Community, Diaspora and Immigration
A hard life away from home
For Neema Zawadi, 22 years of age, July 1 was a day like any other in Buganzi Nyaruhange Village in the eastern part of the Democratic Republic of Congo (DRC). Although aware of the on-going war between mutineers, the M23, and the Congolese Armed Forces, Ms Zawadi and her husband did not think it would spread deep into their humble village.
Now taking refuge at the Nyakabende Refugee Transit Centre in Kisoro, she spoke, through a translator, about how one peaceful day turned out to 11 days of horror.
“My husband and I woke up that Sunday morning and went to our local church. While there, we heard rumours that soldiers had been seen several kilometres from the village. We did not think much of the rumour,” Ms Zawadi narrated.
In the DRC, regular sighting of groups of soldiers rarely raises concern amongst the population. This time, however, the armed forces were at war with mutineers, who had taken over parts of eastern DRC. Soldiers close by meant the war was not far from this village.
A storm in the teacup
“After church, my husband decided it may be safe for us if we move to his parent’s farm in Rwagumba. So when we got home, we packed some belongings, locked our doors and left,” she said.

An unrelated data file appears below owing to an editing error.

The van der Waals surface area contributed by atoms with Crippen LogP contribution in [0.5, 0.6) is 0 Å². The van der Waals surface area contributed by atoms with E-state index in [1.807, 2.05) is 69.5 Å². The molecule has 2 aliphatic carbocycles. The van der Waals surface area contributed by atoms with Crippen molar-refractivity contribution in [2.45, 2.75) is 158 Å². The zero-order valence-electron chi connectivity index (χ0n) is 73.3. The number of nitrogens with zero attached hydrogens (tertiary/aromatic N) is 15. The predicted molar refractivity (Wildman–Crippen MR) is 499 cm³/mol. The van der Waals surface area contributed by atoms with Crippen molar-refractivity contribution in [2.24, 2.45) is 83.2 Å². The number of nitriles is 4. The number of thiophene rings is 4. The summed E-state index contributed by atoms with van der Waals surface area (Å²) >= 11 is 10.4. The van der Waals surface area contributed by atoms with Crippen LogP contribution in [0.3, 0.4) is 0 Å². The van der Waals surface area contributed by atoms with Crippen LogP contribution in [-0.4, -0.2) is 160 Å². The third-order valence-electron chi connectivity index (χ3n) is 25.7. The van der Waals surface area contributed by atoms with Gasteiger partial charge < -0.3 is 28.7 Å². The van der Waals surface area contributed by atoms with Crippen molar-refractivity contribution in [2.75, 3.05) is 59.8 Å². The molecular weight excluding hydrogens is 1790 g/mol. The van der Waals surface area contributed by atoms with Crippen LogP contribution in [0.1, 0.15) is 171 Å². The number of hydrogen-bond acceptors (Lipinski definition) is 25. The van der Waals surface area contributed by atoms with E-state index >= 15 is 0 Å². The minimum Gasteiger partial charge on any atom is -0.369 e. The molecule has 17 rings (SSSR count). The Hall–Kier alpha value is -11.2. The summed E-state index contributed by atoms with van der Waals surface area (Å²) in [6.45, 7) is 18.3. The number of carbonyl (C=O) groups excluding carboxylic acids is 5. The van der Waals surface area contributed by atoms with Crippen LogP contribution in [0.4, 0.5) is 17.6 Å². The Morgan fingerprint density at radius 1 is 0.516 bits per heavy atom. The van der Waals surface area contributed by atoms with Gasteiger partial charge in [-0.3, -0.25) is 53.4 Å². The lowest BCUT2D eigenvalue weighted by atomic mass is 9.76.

Half an hour into the journey, Ms Zawadi said the couple and their one-year-old daughter encountered government forces.
“I had never seen how [FARDC] soldiers look like. They were unusually subdued. They did not question us or harass us. We saw many wounded soldiers on the roadside. Two of them walked up to us and advised us on which roads not to take and that was it,” she continued.
On arrival at Rwagumba, the couple found the homestead abandoned.
“The house was open; cups, pots and pans were everywhere. It was evident they left in a hurry and not long before we reached because there was a fire still burning in the kitchen. My husband located their foot prints and we followed them,” she says, adding that it was around 3pm local time. The couple and their daughter were unaware what danger they were about to encounter. Wandering through the thick forest, they came across dead human bodies.
“We could not tell whether they were government soldiers or the M23. There were weapons everywhere. My husband wanted to pick a gun but I begged him not to. We could be mistaken for either side. I covered by daughter’s face and we moved quickly.”
Farther on, they encountered a handful of other people who were also on the run.
The sound of gunshots and mortar fire was now very prominent in the air.
“We did our best to walk farther and farther away from where those sounds came from but the more we moved, the more we seemed to get closer. We ran so fast. I prayed to God to keep us alive and deliver us to safety. There was so much confusion, I was not thinking straight. My husband, in the process, vanished in the jungle.”
For 10 more days, Ms Zawadi and a handful of civilians wandered though the jungle.
“When darkness fell, we would find places to sleep. Most nights we slept in short trees for fear of wild animals.